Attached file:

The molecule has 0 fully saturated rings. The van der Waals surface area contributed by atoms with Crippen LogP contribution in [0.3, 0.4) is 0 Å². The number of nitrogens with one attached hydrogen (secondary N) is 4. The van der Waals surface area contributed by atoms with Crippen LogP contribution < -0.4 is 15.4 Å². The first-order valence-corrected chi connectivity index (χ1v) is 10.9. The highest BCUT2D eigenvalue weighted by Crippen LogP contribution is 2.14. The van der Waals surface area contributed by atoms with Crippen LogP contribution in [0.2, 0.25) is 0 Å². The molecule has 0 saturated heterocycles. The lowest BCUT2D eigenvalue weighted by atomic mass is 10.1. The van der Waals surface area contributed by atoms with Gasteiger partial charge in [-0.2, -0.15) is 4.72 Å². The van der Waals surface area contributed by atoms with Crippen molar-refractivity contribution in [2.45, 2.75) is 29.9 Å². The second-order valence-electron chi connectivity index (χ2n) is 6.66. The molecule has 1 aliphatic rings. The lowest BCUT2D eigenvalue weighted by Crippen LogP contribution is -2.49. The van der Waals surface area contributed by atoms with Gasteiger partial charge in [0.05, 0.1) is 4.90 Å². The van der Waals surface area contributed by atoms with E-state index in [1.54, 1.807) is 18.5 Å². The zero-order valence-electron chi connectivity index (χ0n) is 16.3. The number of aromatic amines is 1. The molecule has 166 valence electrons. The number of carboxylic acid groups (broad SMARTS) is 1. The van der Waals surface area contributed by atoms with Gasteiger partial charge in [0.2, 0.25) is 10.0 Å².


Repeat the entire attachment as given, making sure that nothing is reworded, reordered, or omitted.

The molecule has 0 fully saturated rings. The van der Waals surface area contributed by atoms with Crippen LogP contribution in [0.3, 0.4) is 0 Å². The number of nitrogens with one attached hydrogen (secondary N) is 4. The van der Waals surface area contributed by atoms with Crippen LogP contribution < -0.4 is 15.4 Å². The first-order valence-corrected chi connectivity index (χ1v) is 10.9. The highest BCUT2D eigenvalue weighted by Crippen LogP contribution is 2.14. The van der Waals surface area contributed by atoms with Crippen LogP contribution in [0.2, 0.25) is 0 Å². The molecule has 0 saturated heterocycles. The lowest BCUT2D eigenvalue weighted by atomic mass is 10.1. The van der Waals surface area contributed by atoms with Gasteiger partial charge in [-0.2, -0.15) is 4.72 Å². The van der Waals surface area contributed by atoms with Crippen molar-refractivity contribution in [2.45, 2.75) is 29.9 Å². The second-order valence-electron chi connectivity index (χ2n) is 6.66. The molecule has 1 aliphatic rings. The lowest BCUT2D eigenvalue weighted by Crippen LogP contribution is -2.49. The van der Waals surface area contributed by atoms with Gasteiger partial charge in [0.05, 0.1) is 4.90 Å². The van der Waals surface area contributed by atoms with E-state index in [1.54, 1.807) is 18.5 Å². The zero-order valence-electron chi connectivity index (χ0n) is 16.3. The number of aromatic amines is 1. The molecule has 166 valence electrons. The number of carboxylic acid groups (broad SMARTS) is 1. The van der Waals surface area contributed by atoms with Gasteiger partial charge in [0.2, 0.25) is 10.0 Å².